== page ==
Students involved in research at Teesside University have been invited to present their work at a national conference.

Pictured from left: Carl Meggs, Laura Woolley, Natalie Woods

Carl Meggs, Laura Woolley and Natalie Woods, who were all involved in the University’s Students as Researchers Scheme, will talk about their work at the British Conference of Undergraduate Research (BCUR).

The BCUR celebrates undergraduate research from across all disciplines as students take their first steps into the world of research. Each year a different British university hosts the conference, with this year students from across the country presenting their work at Bournemouth University on 25 and 26 April.

BEng (Hons) Aerospace Engineering student Carl will present a poster presentation to talk about the research he is involved in which centres on a new software for the composite industry. His presentation is titled ‘Composite Revolution: Can digital layup techniques revolutionise the transport industry?’

Carl, 21, from Stockton, said: ‘It has the possibility to revolutionise the efficiency of manufacturing and I’m really pleased to be chosen to speak about the research.

‘I am interested in working in renewable energies when I graduate and studying this degree has helped me towards that path. Presenting my work at Bournemouth is a great opportunity.’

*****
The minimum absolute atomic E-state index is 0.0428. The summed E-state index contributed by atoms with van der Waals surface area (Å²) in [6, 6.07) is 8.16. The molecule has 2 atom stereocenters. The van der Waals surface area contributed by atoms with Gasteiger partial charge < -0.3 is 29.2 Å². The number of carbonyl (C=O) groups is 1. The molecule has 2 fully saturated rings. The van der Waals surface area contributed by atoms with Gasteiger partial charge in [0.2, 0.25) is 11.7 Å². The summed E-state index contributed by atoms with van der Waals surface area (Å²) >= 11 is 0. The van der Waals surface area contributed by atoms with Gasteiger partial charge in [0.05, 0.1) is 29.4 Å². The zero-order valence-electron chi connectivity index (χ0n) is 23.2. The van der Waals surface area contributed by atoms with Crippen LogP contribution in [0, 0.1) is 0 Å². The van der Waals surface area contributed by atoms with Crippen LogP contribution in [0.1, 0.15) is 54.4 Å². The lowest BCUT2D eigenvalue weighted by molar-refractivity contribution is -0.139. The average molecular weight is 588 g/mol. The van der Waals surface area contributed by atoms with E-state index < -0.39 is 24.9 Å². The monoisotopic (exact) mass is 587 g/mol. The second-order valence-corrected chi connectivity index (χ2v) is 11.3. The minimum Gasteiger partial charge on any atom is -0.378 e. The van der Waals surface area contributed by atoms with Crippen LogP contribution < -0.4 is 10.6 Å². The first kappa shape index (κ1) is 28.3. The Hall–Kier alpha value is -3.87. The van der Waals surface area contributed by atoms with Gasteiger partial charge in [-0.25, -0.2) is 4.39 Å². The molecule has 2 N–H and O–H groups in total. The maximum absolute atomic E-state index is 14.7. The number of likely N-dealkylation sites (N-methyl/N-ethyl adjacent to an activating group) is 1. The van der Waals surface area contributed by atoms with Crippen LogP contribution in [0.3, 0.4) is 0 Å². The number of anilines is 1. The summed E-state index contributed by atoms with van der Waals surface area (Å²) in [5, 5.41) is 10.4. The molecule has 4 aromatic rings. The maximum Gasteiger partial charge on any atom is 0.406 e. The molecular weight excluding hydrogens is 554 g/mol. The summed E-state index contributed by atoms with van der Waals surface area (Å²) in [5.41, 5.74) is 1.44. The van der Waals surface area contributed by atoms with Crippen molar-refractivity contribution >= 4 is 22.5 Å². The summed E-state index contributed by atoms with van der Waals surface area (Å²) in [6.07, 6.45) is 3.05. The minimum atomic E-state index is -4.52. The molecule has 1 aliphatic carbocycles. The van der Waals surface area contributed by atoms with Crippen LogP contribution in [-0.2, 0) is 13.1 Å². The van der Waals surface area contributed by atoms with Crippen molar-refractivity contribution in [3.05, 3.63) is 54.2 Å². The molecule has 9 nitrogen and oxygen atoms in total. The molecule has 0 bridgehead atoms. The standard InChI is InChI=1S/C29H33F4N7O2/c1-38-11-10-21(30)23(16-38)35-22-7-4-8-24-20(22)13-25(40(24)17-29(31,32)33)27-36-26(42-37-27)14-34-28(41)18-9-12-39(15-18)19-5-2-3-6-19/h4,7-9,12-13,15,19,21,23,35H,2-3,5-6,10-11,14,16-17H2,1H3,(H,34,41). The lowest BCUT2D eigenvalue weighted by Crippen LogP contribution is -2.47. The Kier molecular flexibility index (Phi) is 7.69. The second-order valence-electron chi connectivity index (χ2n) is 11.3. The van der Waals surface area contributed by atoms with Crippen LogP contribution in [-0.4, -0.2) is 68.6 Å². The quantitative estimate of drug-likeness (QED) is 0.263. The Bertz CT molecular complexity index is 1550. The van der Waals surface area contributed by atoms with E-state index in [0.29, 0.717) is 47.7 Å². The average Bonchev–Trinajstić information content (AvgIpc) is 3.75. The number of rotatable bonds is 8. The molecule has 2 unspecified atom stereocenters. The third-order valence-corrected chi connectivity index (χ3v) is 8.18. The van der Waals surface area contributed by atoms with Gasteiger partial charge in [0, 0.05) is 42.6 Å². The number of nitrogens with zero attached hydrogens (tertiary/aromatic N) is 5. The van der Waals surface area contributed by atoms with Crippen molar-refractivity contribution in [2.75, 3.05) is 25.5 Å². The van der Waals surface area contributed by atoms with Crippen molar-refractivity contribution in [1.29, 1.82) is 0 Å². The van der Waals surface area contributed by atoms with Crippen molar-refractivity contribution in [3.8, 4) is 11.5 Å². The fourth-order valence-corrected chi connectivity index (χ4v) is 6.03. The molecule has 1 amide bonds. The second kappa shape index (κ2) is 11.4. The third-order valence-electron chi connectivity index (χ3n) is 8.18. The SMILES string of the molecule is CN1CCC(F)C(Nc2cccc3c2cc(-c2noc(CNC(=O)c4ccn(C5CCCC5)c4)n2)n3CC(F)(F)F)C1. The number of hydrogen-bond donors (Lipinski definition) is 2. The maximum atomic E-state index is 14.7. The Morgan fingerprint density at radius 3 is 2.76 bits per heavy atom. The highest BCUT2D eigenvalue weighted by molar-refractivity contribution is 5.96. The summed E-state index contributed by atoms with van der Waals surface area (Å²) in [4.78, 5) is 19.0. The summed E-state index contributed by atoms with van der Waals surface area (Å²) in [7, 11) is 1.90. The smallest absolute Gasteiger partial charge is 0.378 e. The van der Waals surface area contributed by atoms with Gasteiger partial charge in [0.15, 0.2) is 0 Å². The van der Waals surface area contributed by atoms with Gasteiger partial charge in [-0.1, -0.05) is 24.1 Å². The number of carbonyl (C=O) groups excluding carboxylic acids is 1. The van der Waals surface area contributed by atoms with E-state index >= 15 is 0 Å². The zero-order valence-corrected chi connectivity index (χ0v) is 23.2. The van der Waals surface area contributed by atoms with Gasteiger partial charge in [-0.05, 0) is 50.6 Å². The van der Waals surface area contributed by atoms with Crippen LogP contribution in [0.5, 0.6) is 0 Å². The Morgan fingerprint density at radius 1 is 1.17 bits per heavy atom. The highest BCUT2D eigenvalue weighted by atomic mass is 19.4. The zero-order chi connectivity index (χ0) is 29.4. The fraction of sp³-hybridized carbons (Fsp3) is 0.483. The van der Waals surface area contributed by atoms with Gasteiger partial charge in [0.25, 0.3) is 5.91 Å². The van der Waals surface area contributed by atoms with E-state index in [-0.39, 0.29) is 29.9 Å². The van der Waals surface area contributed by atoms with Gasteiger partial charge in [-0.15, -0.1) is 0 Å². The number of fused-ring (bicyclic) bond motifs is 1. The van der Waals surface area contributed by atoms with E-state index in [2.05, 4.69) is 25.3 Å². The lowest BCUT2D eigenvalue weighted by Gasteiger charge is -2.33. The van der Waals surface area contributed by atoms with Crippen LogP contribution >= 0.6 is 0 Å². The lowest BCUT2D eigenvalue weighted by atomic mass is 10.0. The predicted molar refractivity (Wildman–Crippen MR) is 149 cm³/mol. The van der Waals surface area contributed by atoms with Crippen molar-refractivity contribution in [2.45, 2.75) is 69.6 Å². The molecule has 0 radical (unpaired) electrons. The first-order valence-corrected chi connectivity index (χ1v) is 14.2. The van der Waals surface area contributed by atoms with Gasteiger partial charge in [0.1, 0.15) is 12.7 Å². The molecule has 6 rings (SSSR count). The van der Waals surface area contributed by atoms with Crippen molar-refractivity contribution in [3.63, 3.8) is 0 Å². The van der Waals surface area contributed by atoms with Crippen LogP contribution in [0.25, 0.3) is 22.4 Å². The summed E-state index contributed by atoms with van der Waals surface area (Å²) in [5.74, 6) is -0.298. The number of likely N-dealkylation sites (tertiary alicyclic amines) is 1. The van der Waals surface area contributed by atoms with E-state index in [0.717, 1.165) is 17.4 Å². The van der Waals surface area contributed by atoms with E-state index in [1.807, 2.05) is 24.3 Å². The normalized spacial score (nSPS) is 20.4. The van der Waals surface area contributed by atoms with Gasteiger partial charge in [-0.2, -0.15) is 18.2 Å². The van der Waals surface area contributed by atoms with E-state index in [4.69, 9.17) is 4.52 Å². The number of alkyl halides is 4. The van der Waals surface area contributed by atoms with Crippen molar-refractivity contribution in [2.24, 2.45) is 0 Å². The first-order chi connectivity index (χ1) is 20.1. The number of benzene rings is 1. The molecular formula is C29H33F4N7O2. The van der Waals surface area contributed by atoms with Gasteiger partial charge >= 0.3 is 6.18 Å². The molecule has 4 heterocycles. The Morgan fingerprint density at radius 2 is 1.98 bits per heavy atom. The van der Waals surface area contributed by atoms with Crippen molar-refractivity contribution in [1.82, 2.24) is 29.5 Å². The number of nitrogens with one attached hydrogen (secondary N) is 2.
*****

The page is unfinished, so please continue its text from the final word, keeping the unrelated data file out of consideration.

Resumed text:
BSc (Hons) Food and Nutrition student Laura will talk about research she is involved in which aims to encourage people to grow their own food and eat more vegetables, while developing community spirit through sales of their produce.

Her presentation is titled ‘Evaluating the impact on community wellbeing and participation through a grow-your-own project in areas of high deprivation in Redcar and Cleveland’.

“It will be interesting to hear about the research other students from different universities are involved in.”
Laura Woolley, BSc (Hons) Food and Nutrition

Laura, 23, who is originally from Cambridge, said: ‘It is really exciting to be presenting, it will boost my confidence and it will be interesting to hear about the research other students from different universities are involved in.

‘I was originally working as a chef but wanted to change direction, so applied for the food and nutrition degree. I am hoping to eventually work in public health.’

BA (Hons) Business Management student Natalie sits on the DigitalCity Student Board. Her presentation examines how the fear of a penalty or opportunity of reward increases co-operation within a non-binding agreement.

‘Binding promises can lead to financial losses for organisations and I wanted to understand why people keep or fail to keep promises,’ said Natalie, 20, who is originally from Kuwait.

She added: ‘I am really proud to be presenting at the conference and it is a great opportunity.’

Professor Mark Simpson, Teesside University’s Pro Vice-Chancellor (Learning and Teaching), said: ‘The invitation for three of our students to speak at this national conference highlights the University’s success in creating a stimulating learning environment where research is integrated into inspirational teaching to deliver real-world impact.

‘I am delighted for Carl, Laura and Natalie, who will be great ambassadors for Teesside University when they share the insights and knowledge they have gained while being involved in their research projects.’

This article was originally published on www.tees.ac.uk

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